Academic Literacy refers to the critical thinking, reading, writing, speaking, and listening skills learned within the academic society. Academic literacy allows an individual to effectively establish communication within all areas of his academic environment. To become academically literate, a person has to familiarize himself with the levels of communication that exist. .
Academic literacy is a vast topic; there fore in order to define and understand the topic it must be broken into segments. Academic literacy has an array of sectors that must first be met to achieve academic literacy. In order to become academically one has to become familiar with academic discourse. .
Academic discourse is a type of writing and speaking skills that are used in specific fields. People communicate with each other in their own discourse communities. These discourse conventions are a way that people in a specific field communicate using certain terminology.
Academic Exposition refers to critical thinking and writing strategies that are used to help people communicate effectively. Expository strategies allow authors to be classified into cultural categories. These cultural categories consist of an author's race, nationality, class, age, profession, gender, and region basic demographics. .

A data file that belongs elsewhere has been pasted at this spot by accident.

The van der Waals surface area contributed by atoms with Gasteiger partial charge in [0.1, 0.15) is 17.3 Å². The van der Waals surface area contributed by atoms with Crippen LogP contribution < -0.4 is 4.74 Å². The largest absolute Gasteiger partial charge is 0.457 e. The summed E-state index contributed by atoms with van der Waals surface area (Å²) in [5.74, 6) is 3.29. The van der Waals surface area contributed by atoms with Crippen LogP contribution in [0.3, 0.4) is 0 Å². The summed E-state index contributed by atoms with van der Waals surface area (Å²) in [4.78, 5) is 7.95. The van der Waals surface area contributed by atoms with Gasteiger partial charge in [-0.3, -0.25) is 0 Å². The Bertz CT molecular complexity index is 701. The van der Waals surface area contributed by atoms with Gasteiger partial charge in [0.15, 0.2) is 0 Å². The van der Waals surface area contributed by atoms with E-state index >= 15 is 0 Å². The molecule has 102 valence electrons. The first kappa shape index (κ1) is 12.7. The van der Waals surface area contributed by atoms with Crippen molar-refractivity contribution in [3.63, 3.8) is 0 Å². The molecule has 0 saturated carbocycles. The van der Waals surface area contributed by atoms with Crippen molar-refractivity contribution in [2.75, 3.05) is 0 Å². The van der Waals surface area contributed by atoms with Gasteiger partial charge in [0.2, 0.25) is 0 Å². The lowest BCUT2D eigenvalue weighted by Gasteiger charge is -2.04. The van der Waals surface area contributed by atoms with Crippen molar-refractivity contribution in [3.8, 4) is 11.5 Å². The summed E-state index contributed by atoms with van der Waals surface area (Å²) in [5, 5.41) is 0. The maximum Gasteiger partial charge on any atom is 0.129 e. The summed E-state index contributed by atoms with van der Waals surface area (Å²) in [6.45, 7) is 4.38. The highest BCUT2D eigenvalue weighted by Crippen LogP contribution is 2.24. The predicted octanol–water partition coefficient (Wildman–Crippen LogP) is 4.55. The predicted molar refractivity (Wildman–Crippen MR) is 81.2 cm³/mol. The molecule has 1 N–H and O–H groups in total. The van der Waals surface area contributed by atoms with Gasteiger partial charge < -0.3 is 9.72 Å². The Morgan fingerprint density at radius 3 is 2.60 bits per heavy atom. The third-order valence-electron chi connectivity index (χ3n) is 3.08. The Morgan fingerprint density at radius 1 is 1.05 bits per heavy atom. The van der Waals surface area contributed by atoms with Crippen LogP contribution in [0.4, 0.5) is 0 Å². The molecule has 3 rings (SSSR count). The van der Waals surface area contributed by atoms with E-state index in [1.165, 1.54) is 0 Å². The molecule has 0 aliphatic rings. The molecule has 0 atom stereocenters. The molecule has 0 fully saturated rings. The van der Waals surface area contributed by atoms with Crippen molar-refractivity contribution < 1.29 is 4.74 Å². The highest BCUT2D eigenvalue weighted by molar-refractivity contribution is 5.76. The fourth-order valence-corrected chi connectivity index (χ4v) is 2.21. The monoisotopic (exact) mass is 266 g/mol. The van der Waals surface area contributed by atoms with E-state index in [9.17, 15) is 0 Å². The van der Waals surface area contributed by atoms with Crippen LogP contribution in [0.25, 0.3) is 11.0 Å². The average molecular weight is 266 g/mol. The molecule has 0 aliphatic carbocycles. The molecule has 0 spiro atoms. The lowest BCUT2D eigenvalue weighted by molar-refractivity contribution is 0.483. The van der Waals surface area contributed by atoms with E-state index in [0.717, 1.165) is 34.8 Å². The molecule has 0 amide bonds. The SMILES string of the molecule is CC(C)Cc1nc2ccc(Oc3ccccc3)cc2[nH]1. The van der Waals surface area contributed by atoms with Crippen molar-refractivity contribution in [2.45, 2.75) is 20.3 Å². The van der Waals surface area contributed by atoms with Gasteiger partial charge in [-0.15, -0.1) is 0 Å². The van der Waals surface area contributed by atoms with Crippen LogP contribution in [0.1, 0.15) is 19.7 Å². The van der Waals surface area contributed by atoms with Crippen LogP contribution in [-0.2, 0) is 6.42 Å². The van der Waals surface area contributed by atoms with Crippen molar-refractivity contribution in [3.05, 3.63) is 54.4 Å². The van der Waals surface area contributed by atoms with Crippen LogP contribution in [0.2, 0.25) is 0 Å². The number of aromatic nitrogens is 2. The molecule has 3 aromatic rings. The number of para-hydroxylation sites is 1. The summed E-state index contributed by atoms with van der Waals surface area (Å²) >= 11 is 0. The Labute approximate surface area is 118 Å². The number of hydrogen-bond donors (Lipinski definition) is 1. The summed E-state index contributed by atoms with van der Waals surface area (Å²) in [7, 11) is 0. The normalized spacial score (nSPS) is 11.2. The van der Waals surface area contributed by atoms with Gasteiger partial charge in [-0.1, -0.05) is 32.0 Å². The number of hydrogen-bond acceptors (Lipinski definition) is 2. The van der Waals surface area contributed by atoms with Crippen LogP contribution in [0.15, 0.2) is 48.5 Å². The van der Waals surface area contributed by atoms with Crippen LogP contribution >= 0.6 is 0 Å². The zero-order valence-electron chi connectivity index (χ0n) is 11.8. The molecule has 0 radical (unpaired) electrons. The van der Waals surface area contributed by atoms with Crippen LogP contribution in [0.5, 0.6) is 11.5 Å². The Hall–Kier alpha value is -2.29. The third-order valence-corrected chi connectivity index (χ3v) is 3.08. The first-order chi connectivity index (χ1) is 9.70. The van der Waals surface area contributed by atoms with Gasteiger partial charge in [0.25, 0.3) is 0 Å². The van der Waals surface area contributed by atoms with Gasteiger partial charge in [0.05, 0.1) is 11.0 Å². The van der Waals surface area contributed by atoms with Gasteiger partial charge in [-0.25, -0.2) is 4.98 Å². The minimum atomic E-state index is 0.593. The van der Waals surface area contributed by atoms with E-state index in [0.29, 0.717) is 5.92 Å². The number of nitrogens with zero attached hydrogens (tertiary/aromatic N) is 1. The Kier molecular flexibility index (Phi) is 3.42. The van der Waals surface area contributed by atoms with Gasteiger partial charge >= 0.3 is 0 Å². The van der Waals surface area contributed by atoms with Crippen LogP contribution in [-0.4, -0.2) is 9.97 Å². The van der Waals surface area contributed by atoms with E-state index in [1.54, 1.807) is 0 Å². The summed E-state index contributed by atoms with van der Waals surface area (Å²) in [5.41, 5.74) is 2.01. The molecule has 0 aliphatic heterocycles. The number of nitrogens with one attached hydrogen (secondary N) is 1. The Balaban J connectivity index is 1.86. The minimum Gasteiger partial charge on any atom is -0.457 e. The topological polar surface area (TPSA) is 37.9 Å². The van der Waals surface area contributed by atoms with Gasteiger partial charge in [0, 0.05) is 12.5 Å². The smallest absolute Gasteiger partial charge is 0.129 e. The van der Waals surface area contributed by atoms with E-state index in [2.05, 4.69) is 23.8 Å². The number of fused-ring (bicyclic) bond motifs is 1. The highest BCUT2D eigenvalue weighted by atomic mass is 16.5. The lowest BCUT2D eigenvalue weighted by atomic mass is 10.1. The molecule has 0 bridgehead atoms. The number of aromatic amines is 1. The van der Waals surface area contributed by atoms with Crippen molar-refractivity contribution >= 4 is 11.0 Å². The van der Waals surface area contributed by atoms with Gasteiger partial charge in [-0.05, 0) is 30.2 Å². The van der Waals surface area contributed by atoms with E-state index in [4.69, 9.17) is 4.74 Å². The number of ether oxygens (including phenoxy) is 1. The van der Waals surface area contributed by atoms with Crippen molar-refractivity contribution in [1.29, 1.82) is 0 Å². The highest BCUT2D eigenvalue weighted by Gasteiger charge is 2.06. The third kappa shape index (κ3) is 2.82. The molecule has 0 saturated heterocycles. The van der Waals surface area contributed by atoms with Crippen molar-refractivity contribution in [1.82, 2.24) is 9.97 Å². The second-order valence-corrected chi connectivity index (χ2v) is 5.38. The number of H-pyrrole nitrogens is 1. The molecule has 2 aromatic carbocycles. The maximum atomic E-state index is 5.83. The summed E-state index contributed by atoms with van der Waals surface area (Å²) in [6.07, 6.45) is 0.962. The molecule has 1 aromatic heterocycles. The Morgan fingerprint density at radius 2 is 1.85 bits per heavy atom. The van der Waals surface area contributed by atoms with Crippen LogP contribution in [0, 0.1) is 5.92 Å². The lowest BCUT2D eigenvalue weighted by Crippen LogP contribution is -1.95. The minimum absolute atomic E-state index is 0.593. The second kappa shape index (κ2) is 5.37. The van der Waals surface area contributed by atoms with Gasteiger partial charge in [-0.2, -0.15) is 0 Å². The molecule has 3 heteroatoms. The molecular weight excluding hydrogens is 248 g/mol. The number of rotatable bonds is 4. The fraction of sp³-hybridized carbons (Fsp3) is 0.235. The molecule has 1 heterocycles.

Specified categories influence an author's way of writing. Langston Hughes is an example of a categorical cultural influence on writing. Hughes was an African-American who attended an all white college. The time period in which he lived, affected his cultural ways of thinking. Huhges" age and gender also played a critical part in his writing. When he wrote a "Theme for English B" he was a young twenty-two year old, lower class student. At this point in his life he lacked personal identification, until he was able to find himself in poetry. .
Another strategy of academic exposition is the comparing and contrasting of an author's story.